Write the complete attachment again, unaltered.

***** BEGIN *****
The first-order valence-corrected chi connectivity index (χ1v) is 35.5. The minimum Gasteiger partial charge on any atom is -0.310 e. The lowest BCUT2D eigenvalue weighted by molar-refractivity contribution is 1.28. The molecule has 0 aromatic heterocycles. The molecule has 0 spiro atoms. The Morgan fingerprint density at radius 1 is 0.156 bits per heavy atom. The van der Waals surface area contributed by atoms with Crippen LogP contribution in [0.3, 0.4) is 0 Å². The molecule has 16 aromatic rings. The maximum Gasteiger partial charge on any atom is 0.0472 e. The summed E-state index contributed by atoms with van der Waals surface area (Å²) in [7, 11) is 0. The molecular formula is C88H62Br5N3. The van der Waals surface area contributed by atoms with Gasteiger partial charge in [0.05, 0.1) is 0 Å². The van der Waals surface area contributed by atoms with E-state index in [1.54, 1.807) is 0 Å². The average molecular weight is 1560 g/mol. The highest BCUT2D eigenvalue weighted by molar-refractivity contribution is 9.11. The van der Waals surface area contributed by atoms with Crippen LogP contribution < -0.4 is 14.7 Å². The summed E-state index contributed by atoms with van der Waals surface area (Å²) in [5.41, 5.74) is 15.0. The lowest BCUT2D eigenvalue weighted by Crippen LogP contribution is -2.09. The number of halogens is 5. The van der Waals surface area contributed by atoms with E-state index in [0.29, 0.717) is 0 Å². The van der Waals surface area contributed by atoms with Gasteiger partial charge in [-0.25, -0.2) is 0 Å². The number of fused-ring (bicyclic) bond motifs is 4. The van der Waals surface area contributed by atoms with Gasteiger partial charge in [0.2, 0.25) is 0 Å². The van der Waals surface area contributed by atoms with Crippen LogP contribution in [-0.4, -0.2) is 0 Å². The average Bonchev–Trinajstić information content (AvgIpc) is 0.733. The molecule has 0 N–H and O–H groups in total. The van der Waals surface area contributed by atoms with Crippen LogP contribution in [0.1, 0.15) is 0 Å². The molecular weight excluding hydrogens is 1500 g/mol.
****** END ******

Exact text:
The first-order valence-corrected chi connectivity index (χ1v) is 35.5. The minimum Gasteiger partial charge on any atom is -0.310 e. The lowest BCUT2D eigenvalue weighted by molar-refractivity contribution is 1.28. The molecule has 0 aromatic heterocycles. The molecule has 0 spiro atoms. The Morgan fingerprint density at radius 1 is 0.156 bits per heavy atom. The van der Waals surface area contributed by atoms with Crippen LogP contribution in [0.3, 0.4) is 0 Å². The molecule has 16 aromatic rings. The maximum Gasteiger partial charge on any atom is 0.0472 e. The summed E-state index contributed by atoms with van der Waals surface area (Å²) in [7, 11) is 0. The molecular formula is C88H62Br5N3. The van der Waals surface area contributed by atoms with Gasteiger partial charge in [0.05, 0.1) is 0 Å². The van der Waals surface area contributed by atoms with E-state index in [1.54, 1.807) is 0 Å². The average molecular weight is 1560 g/mol. The highest BCUT2D eigenvalue weighted by molar-refractivity contribution is 9.11. The van der Waals surface area contributed by atoms with Crippen LogP contribution < -0.4 is 14.7 Å². The summed E-state index contributed by atoms with van der Waals surface area (Å²) in [5.41, 5.74) is 15.0. The lowest BCUT2D eigenvalue weighted by Crippen LogP contribution is -2.09. The number of halogens is 5. The van der Waals surface area contributed by atoms with E-state index in [0.29, 0.717) is 0 Å². The van der Waals surface area contributed by atoms with Gasteiger partial charge in [-0.25, -0.2) is 0 Å². The number of fused-ring (bicyclic) bond motifs is 4. The van der Waals surface area contributed by atoms with Gasteiger partial charge in [0.2, 0.25) is 0 Å². The van der Waals surface area contributed by atoms with Crippen LogP contribution in [-0.4, -0.2) is 0 Å². The average Bonchev–Trinajstić information content (AvgIpc) is 0.733. The molecule has 0 N–H and O–H groups in total. The van der Waals surface area contributed by atoms with Crippen LogP contribution in [0.1, 0.15) is 0 Å². The molecular weight excluding hydrogens is 1500 g/mol.